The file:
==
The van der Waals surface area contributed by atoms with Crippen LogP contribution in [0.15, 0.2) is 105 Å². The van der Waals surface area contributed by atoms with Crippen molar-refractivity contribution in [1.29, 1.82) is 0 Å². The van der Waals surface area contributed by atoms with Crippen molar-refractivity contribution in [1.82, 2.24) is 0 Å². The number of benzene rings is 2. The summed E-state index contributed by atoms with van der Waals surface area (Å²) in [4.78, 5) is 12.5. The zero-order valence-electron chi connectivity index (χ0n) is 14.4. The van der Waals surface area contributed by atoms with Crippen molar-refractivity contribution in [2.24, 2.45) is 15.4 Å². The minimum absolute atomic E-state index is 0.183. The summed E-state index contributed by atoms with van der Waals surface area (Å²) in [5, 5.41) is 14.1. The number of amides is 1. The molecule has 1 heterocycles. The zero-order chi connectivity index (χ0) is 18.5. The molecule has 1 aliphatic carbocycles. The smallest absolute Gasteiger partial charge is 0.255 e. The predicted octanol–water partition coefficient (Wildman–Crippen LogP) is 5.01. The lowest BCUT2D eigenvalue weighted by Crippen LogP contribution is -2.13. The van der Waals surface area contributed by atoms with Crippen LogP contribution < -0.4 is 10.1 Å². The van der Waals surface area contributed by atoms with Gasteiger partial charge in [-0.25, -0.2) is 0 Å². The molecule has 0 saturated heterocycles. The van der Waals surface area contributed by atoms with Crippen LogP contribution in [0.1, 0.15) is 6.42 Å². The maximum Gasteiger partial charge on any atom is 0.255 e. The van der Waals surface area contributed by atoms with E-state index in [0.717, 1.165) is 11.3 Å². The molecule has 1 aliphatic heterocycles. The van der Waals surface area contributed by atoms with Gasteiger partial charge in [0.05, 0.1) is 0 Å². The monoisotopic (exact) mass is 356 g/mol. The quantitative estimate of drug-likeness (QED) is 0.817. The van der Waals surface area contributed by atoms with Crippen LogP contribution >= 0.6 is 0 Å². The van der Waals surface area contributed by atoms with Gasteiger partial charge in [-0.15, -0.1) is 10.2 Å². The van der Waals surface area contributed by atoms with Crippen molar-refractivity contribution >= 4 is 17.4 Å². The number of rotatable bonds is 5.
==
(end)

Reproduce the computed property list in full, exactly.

The van der Waals surface area contributed by atoms with Crippen LogP contribution in [0.15, 0.2) is 105 Å². The van der Waals surface area contributed by atoms with Crippen molar-refractivity contribution in [1.29, 1.82) is 0 Å². The van der Waals surface area contributed by atoms with Crippen molar-refractivity contribution in [1.82, 2.24) is 0 Å². The number of benzene rings is 2. The summed E-state index contributed by atoms with van der Waals surface area (Å²) in [4.78, 5) is 12.5. The zero-order valence-electron chi connectivity index (χ0n) is 14.4. The van der Waals surface area contributed by atoms with Crippen molar-refractivity contribution in [2.24, 2.45) is 15.4 Å². The minimum absolute atomic E-state index is 0.183. The summed E-state index contributed by atoms with van der Waals surface area (Å²) in [5, 5.41) is 14.1. The number of amides is 1. The molecule has 1 heterocycles. The zero-order chi connectivity index (χ0) is 18.5. The molecule has 1 aliphatic carbocycles. The smallest absolute Gasteiger partial charge is 0.255 e. The predicted octanol–water partition coefficient (Wildman–Crippen LogP) is 5.01. The lowest BCUT2D eigenvalue weighted by Crippen LogP contribution is -2.13. The van der Waals surface area contributed by atoms with Crippen LogP contribution < -0.4 is 10.1 Å². The van der Waals surface area contributed by atoms with Gasteiger partial charge in [-0.25, -0.2) is 0 Å². The molecule has 0 saturated heterocycles. The van der Waals surface area contributed by atoms with Crippen LogP contribution in [0.1, 0.15) is 6.42 Å². The maximum Gasteiger partial charge on any atom is 0.255 e. The van der Waals surface area contributed by atoms with E-state index in [0.717, 1.165) is 11.3 Å². The molecule has 1 aliphatic heterocycles. The van der Waals surface area contributed by atoms with Gasteiger partial charge in [0.05, 0.1) is 0 Å². The monoisotopic (exact) mass is 356 g/mol. The quantitative estimate of drug-likeness (QED) is 0.817. The van der Waals surface area contributed by atoms with Crippen LogP contribution >= 0.6 is 0 Å². The van der Waals surface area contributed by atoms with Gasteiger partial charge in [-0.15, -0.1) is 10.2 Å². The van der Waals surface area contributed by atoms with Crippen molar-refractivity contribution >= 4 is 17.4 Å². The number of rotatable bonds is 5.